<img height="1" width="1" style="display:none;" alt="" src="https://px.ads.linkedin.com/collect/?pid=2893641&amp;fmt=gif">

What is your firm's approach to ML and AI? Find out with this month's BarclayHedge Fund Manager survey

The August Fund Manager Survey takes a look at machine learning and artificial intelligence (AI). After many false starts, these disciplines are having a big impact on every aspect of business that is data driven and are finding advocates in the trading and investing realms. We queried hedge fund managers and CTAs and asked for their opinion and position in this area; here are the findings.


Over 50% of fund managers surveyed by BarclayHedge say that they are either taking a wait-and-see approach or have no interest in machine learning (ML) and artificial intelligence (AI).

The survey also found that 20% already utilize AI and ML while an additional 16% are actively researching their utility.

“Given the common perception that AI and machine learning are going to shape the future, the results of the survey may look surprising on the surface,” says Sol Waksman, founder and president of BarclayHedge. “But change is going to come slowly to alternative management because there’s still a learning curve that needs to be mastered, regardless of whether it’s a machine or human doing the learning.”

Large Funds and New Managers Have Been Embracing AI and ML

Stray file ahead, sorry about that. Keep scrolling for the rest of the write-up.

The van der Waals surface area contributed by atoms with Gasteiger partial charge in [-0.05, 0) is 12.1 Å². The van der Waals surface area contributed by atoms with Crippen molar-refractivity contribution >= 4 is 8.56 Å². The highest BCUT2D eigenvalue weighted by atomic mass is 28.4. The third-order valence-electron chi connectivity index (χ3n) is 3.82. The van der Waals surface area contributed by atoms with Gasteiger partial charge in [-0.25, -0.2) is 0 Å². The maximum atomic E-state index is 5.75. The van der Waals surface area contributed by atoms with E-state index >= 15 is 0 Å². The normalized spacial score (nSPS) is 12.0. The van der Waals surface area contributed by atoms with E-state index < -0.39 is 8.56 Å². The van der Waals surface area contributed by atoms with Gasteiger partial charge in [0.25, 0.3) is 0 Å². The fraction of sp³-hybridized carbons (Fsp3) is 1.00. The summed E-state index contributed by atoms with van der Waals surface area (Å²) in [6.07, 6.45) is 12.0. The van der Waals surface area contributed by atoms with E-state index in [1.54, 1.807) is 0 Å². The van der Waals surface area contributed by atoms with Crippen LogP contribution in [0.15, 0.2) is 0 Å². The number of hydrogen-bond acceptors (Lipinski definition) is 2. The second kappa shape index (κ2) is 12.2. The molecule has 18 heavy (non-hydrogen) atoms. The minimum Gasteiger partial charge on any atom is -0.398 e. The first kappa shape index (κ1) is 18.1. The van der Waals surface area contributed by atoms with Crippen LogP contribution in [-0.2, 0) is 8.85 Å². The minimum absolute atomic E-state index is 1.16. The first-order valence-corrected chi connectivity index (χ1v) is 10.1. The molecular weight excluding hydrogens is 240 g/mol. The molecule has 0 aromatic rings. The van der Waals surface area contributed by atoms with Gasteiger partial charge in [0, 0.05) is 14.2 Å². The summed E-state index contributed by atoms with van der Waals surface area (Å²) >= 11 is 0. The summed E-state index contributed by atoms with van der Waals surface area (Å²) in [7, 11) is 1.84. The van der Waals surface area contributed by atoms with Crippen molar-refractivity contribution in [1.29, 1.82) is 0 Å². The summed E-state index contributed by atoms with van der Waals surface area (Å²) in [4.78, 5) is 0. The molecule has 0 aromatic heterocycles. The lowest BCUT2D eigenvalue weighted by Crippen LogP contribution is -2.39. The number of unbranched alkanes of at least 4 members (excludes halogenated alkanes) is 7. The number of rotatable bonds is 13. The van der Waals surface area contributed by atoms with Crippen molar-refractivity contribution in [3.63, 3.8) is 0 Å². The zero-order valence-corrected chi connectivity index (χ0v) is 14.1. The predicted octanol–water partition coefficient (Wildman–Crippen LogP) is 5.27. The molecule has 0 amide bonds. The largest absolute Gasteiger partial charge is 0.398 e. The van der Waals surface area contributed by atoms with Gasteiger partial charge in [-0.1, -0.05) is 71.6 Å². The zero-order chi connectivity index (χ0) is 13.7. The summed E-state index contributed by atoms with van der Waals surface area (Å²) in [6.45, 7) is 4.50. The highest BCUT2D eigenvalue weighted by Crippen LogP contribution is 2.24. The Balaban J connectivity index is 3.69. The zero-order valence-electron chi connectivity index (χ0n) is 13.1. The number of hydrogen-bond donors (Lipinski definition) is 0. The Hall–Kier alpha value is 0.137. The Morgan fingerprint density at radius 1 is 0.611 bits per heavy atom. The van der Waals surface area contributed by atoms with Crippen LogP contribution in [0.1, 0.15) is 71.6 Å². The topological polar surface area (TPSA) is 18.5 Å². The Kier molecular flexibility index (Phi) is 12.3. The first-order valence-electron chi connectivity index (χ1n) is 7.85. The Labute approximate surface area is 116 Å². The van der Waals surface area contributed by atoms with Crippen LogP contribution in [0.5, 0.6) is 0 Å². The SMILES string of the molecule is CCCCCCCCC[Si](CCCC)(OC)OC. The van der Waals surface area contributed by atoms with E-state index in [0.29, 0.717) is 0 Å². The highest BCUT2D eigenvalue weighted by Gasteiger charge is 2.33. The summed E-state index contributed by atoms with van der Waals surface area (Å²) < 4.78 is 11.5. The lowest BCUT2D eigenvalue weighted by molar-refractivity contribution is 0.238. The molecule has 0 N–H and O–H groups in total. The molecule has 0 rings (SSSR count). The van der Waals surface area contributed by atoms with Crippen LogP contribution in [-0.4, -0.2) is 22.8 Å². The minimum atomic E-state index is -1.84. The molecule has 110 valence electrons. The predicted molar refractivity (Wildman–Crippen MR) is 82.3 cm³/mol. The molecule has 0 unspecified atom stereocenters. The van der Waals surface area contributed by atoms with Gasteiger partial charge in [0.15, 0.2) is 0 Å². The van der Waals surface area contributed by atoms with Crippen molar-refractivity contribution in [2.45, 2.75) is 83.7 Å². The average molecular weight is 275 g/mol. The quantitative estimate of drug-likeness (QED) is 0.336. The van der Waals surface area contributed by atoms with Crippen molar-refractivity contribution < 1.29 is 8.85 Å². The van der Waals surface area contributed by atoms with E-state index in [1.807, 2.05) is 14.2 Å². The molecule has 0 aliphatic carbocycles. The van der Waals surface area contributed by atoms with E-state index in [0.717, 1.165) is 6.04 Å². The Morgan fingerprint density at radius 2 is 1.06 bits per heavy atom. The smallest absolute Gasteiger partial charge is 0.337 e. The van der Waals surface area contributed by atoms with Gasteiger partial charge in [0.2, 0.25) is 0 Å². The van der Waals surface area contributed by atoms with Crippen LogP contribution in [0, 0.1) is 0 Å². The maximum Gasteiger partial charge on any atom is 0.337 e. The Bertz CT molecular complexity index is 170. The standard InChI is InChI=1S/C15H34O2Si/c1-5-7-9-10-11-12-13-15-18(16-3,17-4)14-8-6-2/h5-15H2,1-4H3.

Following the success of firms such as Renaissance Technologies and Two Sigma, many large hedge funds have increased their interest and participation in AI and ML. Industry stalwart Man Group Plc recently announced that they were expanding the use of AI in a number of funds which manage a total of over $12 billion and Protege Partners launched MOV37, which will invest solely in start-up investment funds that employ artificial intelligence. From outside of the industry, Eric Schmidt, the executive chairman of Google's parent, Alphabet, recently told a group of hedge fund managers that in 50 years no trading will be done without computer assistance.

“Artificial intelligence and machine learning may be the way of the future but the reality on the ground right now is different,” says Waksman, “All types of businesses, from taxis to hotels to music, have been disrupted by technology and there’s a common perception that investing and trading will also be affected. That may be true but it’s going to take time for the shift to occur.”

Q1: What is your firm's approach to machine learning and AI?

Barclay Hedge Fund and CTA manager survey

20% — We have already utilized them
16% — We are actively researching their utility
13% — We intend to look at this area within the next year
15% — We are taking a wait-and-see approach
36% — We have no interest in this area


Q2: In what area of your business might machine learning and AI be most applicable?

Barclay Hedge Fund and CTA manager survey

40% — Refining existing strategies
27% — Researching new strategies
14% — Risk management
10% — Investor research and marketing
9% — Other*

*If anything, AI generated algo's will be our counterparty when the market turns volatile
Both refining existing strategies (primary) and researching new strategies (secondary)
No interest
In my business machine learning, AI and neural networks do not work
I do not believe that AI is better at asset management, trading and risk management than I am


Note: The BarclayHedge survey was conducted between August 14 and August 30, 2017. We surveyed hedge fund managers and commodity trading advisors that currently provide performance data to the BarclayHedge suite of database products. Ninety-three managers responded.